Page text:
A federal tax lien can also be applied to any future assets acquired by you. For example, if you figure out how to buy a home with unpaid taxes, the lien will automatically attach to your new home. IRS collectors need to protect the government’s interest. The government’s interest is protected when an existing lien is automatically applied to any future properties you purchase or inherit.

Can You Sell a Property With a Federal Tax Lien on It?

You can sell a property that has lien on it, but first, you need to get permission from the person who holds the lien. In the case of judgment liens, you’ll have to contact the person who placed the judgment lien on your house. If it’s a mortgage lien, then you’ll have to contact your mortgage company.

In the case of a federal tax lien, you’ll need permission from the IRS if you wish to sell the property. However, the IRS may wish to sell your property instead, and the IRS may have the legal right to do so to recoup what you owe in back taxes.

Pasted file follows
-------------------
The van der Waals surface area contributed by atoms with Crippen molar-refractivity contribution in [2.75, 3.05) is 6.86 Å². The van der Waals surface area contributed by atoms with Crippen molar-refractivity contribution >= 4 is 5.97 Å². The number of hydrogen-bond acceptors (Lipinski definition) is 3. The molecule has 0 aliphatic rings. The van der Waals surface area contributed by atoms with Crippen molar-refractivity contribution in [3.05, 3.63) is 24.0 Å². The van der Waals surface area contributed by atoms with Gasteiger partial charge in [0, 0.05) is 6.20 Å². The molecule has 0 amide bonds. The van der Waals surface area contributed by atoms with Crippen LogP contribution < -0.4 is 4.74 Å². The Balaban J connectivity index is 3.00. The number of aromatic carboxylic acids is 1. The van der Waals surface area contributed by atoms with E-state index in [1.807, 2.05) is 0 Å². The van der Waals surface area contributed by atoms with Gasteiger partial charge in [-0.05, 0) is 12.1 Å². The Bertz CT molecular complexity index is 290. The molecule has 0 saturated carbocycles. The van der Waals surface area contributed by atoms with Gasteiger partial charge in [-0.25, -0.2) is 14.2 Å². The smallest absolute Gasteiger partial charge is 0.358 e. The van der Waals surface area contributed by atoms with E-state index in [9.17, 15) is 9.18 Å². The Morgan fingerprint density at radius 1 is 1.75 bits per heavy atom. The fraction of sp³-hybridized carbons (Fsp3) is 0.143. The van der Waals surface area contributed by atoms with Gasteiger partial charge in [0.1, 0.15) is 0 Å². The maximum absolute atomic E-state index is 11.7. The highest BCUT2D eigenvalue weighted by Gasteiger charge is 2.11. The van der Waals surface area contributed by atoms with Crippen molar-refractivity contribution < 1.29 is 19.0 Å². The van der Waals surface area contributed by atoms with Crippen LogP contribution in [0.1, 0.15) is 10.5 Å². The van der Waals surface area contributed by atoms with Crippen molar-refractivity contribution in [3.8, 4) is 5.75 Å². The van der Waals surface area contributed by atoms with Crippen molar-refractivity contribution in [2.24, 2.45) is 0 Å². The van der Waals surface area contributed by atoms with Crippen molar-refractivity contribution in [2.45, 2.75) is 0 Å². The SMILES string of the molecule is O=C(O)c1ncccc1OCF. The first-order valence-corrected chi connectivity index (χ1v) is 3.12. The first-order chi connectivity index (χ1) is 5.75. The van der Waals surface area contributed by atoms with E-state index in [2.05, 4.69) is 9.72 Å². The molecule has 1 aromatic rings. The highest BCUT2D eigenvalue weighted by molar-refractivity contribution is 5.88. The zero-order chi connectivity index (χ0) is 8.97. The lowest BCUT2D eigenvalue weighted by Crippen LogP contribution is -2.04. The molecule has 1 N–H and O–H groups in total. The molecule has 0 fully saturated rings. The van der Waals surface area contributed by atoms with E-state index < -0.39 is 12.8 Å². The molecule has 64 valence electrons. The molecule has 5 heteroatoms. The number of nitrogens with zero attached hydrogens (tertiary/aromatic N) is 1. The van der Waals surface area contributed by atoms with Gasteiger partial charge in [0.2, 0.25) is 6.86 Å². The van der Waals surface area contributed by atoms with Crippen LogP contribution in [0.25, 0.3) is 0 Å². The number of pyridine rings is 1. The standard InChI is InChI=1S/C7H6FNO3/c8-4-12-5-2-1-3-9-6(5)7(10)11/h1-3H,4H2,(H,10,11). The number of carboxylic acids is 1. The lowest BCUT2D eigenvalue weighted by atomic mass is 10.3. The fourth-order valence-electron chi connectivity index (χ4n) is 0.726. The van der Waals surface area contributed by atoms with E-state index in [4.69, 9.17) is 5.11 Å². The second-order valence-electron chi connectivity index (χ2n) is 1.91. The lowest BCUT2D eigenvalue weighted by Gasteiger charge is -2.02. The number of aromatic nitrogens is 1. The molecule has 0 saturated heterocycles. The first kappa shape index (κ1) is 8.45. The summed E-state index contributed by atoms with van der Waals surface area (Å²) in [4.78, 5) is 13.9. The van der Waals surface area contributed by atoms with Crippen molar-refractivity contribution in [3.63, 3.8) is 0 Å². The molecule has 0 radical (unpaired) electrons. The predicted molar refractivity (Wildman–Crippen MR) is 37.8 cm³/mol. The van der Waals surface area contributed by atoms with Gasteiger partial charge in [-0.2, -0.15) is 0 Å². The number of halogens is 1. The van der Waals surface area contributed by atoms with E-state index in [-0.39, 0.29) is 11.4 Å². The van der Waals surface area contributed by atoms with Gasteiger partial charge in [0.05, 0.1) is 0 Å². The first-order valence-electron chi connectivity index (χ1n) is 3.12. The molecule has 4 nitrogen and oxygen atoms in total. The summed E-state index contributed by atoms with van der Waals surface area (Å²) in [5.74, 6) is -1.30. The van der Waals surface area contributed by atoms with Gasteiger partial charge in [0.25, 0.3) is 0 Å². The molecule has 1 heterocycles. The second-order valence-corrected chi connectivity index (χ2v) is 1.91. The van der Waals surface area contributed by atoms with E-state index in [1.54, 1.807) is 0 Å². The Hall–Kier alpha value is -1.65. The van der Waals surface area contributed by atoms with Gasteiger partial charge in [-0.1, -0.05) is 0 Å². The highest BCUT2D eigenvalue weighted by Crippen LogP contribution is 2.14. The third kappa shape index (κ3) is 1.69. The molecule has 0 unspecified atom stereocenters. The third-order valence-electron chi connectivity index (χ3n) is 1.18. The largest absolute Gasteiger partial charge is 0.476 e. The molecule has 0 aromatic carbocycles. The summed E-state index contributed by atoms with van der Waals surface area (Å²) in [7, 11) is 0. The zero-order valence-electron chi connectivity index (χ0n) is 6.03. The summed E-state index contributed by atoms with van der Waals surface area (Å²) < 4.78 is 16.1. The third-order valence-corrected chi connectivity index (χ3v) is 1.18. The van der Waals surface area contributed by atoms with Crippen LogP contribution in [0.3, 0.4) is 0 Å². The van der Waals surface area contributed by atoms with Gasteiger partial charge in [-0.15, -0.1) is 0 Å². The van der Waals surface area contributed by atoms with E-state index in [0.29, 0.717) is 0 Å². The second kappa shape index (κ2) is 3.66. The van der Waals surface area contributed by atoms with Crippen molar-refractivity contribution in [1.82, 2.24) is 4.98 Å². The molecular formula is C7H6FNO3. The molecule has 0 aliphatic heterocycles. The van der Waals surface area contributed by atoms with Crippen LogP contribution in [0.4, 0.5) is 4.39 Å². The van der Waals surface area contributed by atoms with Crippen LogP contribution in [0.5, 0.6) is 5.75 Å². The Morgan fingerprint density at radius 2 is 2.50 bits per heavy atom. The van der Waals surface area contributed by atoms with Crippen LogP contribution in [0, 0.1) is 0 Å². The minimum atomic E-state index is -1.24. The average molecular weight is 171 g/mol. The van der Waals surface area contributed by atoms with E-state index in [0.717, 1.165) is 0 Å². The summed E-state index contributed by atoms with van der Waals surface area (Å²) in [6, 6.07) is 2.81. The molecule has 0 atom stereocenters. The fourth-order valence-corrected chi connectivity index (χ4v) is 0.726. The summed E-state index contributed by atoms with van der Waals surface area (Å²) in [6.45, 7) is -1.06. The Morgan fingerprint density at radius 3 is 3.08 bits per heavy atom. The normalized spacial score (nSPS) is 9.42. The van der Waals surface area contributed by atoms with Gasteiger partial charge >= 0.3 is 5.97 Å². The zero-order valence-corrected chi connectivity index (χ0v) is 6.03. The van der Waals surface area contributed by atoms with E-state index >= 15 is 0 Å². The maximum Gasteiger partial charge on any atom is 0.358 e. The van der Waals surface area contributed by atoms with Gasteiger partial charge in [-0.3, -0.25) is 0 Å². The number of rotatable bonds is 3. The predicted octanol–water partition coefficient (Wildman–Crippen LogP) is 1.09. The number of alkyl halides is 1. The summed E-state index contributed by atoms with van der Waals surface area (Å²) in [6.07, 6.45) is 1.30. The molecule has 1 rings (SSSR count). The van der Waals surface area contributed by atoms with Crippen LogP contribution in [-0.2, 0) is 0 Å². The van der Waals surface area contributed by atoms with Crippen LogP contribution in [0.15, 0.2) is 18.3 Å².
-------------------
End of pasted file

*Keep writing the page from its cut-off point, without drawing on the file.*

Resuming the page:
A federal tax lien can also scare away potential buyers, and a title company won’t be able to sell a property with a tax lien on it until the federal tax lien is fully paid off.

Is an IRS Tax Lien on Property Public?

IRS tax liens are usually public record. All the information associated with the lien is available on the public record for anybody interested to view. Having this information available to the public isn’t usually something you can prevent, and the information automatically becomes public when an IRS files a Notice of Federal Tax Lien.

The Notice of Federal Tax Lien secures the government’s legal right to any of your property subject to a lien. Therefore, you most likely can’t fight the IRS if you don’t want the Notice of Federal Tax Lien to be on public record.

Will an IRS Tax Lien Show Up on My Credit Report?

Credit reporting agencies can find out about any liens on your assets. The credit reporting agencies can then ensure the IRS lien shows up on your credit report.